As we roll into the holiday season, its time to think about giving… and getting.
Research by CEB indicates top performing sales people exert more control over the buying process than their colleagues. In this article I’ll share two powerful tools for exerting more control over the buying process which can result in higher win rates and shorter sales cycles.
One of the key premises for control is a healthy balance of give and get. If your buyer values you and/or your solution, they should be demonstrating this by collaborating with you when the process hits a snag. If the balance is heavily lopsided in their favor, you are most likely not their first choice.
Gives and Gets
The discipline to routinely ask for something in return is a powerful control tool when it comes to improving sales results. Consider some of the common requests potential buyers make of you:
- Can we arrange a demo?
- Can we install your solution on site for 30 days to evaluate it?
- Can you provide budgetary pricing?
- Can we see your five year roadmap?
- Can we talk to your subject matter experts?
- Can we talk to a reference?
- … and more!
Each of these requests presents an opportunity to ask for something in return. I recommend asking for information or activities that will shorten the time to decision. Some examples:
- Access to other stakeholders, especially those with the power to say yes to a decision.
- Insight into key metrics that could shed light on the value proposition for making a change.
- Insight into key competitors and their differentiators that might be important to address.
- Collaboration on the internal justification document.
- Confirmation of the current business issues demanding attention in the buyer’s C suite. (This gives you the opportunity to tie your solution to a strategic initiative.)
Keep track of the Gives and Gets outcomes to provide you with a view of the health of your relationship with your buyer. Wins usually have a balanced Give/Get ratio, losses and no decision outcomes are usually biased toward the buyer’s demands with little representation of the seller’s requests. A one sided relationship usually indicates that you are not the first choice, and you are probably being used as column fodder against another preference.
A Series of Formal Agreements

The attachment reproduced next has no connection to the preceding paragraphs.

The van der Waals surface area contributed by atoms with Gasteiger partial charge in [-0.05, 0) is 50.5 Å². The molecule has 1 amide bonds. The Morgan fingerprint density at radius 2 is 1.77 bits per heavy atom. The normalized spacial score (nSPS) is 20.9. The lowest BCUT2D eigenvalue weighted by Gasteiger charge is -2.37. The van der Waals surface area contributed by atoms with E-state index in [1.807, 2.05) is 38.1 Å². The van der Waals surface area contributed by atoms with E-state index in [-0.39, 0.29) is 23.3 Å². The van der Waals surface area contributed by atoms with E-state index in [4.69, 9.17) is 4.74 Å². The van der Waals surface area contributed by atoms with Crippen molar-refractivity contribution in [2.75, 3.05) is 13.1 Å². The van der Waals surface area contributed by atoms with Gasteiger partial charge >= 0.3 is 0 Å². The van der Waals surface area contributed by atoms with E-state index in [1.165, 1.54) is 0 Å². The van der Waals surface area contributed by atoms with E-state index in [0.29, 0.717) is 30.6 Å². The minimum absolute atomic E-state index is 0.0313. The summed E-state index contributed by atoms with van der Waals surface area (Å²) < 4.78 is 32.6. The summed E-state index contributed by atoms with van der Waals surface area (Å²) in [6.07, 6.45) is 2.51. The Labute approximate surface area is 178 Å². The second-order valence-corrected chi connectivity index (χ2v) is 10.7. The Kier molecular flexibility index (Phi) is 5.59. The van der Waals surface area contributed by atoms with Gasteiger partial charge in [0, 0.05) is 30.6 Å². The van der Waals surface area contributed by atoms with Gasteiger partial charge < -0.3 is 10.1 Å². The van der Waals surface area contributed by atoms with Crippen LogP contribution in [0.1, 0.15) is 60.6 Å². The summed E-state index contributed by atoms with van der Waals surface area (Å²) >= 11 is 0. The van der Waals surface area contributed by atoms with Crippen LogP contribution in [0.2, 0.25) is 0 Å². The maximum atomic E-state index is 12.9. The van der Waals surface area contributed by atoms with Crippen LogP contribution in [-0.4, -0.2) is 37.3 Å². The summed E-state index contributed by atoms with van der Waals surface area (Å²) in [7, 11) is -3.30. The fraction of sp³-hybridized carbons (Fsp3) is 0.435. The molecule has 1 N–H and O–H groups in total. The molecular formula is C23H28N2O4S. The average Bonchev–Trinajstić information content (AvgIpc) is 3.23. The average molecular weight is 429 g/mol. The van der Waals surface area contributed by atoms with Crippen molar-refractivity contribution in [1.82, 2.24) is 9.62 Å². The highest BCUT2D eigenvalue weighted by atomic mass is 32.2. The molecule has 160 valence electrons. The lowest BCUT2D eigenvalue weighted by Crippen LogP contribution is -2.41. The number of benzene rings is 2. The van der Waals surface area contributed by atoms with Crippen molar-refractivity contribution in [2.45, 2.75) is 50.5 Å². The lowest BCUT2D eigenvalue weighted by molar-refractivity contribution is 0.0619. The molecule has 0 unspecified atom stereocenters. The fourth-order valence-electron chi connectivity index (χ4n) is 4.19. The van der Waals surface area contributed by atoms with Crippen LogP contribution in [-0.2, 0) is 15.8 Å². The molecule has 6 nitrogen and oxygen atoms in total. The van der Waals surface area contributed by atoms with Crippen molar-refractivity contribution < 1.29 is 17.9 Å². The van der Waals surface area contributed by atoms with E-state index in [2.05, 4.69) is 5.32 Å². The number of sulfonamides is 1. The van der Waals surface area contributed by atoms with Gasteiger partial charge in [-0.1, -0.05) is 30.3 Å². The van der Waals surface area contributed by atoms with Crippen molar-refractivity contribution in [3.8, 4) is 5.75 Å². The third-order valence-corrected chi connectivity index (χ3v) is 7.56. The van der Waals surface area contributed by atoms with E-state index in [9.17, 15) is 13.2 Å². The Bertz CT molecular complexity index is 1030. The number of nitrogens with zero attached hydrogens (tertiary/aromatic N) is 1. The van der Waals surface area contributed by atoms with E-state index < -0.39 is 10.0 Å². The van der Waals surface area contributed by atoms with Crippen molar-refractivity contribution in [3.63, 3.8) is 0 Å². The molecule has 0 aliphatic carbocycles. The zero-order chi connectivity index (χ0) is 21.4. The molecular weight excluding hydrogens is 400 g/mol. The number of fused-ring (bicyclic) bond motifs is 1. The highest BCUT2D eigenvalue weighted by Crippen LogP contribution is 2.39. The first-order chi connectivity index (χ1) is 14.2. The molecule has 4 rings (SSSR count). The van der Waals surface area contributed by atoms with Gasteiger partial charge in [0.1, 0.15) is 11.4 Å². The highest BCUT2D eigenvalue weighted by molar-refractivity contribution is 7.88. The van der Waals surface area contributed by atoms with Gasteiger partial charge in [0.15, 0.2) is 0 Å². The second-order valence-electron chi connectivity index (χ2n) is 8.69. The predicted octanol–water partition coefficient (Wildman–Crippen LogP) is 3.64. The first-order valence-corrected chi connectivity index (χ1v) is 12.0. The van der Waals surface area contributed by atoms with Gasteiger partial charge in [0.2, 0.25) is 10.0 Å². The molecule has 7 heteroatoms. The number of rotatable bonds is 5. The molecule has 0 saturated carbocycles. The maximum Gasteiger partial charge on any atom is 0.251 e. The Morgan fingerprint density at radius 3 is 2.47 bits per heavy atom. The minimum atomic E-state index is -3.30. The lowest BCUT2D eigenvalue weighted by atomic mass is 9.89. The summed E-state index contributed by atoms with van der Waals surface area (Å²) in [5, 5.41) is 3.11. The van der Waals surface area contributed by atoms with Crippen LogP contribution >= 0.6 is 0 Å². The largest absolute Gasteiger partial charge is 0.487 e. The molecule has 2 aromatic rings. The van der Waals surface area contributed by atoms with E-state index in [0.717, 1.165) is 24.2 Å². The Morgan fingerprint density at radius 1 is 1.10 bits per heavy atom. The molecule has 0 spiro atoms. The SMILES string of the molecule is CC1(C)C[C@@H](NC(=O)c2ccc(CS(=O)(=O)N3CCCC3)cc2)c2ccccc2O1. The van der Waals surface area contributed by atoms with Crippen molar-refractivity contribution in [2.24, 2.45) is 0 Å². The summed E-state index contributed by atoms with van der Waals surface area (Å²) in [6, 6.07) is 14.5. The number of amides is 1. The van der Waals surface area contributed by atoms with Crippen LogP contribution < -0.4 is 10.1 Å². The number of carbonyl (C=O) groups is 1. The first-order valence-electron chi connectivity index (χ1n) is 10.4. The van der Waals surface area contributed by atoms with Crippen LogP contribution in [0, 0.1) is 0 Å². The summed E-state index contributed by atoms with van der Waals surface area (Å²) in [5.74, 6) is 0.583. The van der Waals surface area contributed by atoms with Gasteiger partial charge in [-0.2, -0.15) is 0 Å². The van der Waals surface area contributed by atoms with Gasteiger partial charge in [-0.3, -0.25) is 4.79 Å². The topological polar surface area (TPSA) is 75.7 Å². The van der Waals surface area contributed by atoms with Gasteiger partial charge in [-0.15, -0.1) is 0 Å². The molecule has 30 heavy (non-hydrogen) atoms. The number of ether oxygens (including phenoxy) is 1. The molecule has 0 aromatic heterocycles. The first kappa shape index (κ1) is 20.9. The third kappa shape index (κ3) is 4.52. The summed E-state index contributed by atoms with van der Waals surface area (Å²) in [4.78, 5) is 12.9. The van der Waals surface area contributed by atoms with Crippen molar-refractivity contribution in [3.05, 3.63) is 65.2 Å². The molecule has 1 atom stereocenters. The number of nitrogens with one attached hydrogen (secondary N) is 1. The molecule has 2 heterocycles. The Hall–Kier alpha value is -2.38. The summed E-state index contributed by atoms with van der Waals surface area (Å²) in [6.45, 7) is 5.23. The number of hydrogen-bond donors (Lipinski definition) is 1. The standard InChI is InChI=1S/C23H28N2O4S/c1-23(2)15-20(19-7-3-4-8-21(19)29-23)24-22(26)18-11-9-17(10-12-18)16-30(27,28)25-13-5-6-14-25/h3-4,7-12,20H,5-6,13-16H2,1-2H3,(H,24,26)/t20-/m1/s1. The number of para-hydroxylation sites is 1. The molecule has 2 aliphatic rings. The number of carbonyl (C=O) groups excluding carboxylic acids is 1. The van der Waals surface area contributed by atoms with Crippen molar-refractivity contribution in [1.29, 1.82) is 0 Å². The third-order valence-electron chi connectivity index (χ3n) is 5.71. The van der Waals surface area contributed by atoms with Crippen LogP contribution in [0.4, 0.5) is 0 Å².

As you navigate your way through the buying/selling process, take notice of the number of informal agreements you establish along the way. For example, which stakeholders you can access, how long the evaluation will take, the decision criteria, when a decision will be made, and so forth. Each of these agreements presents an opportunity to exercise more control by formalizing the agreement in writing. I’ve seen top performers build a list of agreements into something I call the mutual action plan, however, it doesn’t have to be a signed document; it can be a simple email recap with a request to acknowledge the agreement.
The act of formalizing the agreement is valuable in itself for exerting control; however, the most powerful use of the concept comes about when your buyer breaks an agreement. This is when you have the right to ask for something in return! Think of this as a level two Give and Get.
For example, let’s assume you have documented the terms of an evaluation. But now the buyer comes to you and says, “I know we asked for 30 days to evaluate your solution, but we ran into some other distractions that got in our way. Can we extend the evaluation another 30 days to make sure we have ample time to conduct a proper evaluation?“
If you have established a more formal agreement, you should be entitled to ask for something in return. Once again, ask for something that will help you shorten your sales cycle, like access to other important stakeholders, or validation of metrics that can support the need for change.
Conversely, if you failed to document the agreement, you have less ground to stand on to ask for something in return. It doesn’t mean you can’t ask, and it doesn’t mean they won’t grant a return request, but the odds go up for granting your requests when a more formal agreement is in place.
To shorten sales cycles, reduce the number of no decisions, and set expectations for the dynamics of your relationship, consider using Gives and Gets as well as Formal Agreements to exert more control. Lastly, tracking the positive acceptance or negative denials for Give/Get requests may provide you with advance insight about the outcome of the process.
If you want to change your discipline in this area, consider mounting a poster above your computer to remind you to look for Give/Get opportunities and Formalize Agreements. Here’s an example you can modify to fit your needs.